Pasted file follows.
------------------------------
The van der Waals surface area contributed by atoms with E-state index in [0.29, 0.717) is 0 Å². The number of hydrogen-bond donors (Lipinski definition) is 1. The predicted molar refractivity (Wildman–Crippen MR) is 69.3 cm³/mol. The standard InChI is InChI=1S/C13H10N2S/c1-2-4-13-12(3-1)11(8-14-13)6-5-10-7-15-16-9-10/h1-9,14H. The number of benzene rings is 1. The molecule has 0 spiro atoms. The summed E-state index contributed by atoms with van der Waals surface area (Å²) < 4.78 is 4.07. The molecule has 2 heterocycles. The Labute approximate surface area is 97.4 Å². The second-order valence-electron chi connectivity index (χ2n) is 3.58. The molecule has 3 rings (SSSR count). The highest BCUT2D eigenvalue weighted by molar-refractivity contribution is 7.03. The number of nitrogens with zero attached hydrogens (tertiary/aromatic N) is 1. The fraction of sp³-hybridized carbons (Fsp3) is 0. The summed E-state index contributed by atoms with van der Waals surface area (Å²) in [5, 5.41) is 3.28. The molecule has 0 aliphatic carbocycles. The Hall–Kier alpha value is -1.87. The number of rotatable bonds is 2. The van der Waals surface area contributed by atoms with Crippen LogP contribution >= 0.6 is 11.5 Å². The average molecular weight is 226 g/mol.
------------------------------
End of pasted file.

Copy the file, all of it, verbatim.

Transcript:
The van der Waals surface area contributed by atoms with E-state index in [0.29, 0.717) is 0 Å². The number of hydrogen-bond donors (Lipinski definition) is 1. The predicted molar refractivity (Wildman–Crippen MR) is 69.3 cm³/mol. The standard InChI is InChI=1S/C13H10N2S/c1-2-4-13-12(3-1)11(8-14-13)6-5-10-7-15-16-9-10/h1-9,14H. The number of benzene rings is 1. The molecule has 0 spiro atoms. The summed E-state index contributed by atoms with van der Waals surface area (Å²) < 4.78 is 4.07. The molecule has 2 heterocycles. The Labute approximate surface area is 97.4 Å². The second-order valence-electron chi connectivity index (χ2n) is 3.58. The molecule has 3 rings (SSSR count). The highest BCUT2D eigenvalue weighted by molar-refractivity contribution is 7.03. The number of nitrogens with zero attached hydrogens (tertiary/aromatic N) is 1. The fraction of sp³-hybridized carbons (Fsp3) is 0. The summed E-state index contributed by atoms with van der Waals surface area (Å²) in [5, 5.41) is 3.28. The molecule has 0 aliphatic carbocycles. The Hall–Kier alpha value is -1.87. The number of rotatable bonds is 2. The van der Waals surface area contributed by atoms with Crippen LogP contribution >= 0.6 is 11.5 Å². The average molecular weight is 226 g/mol.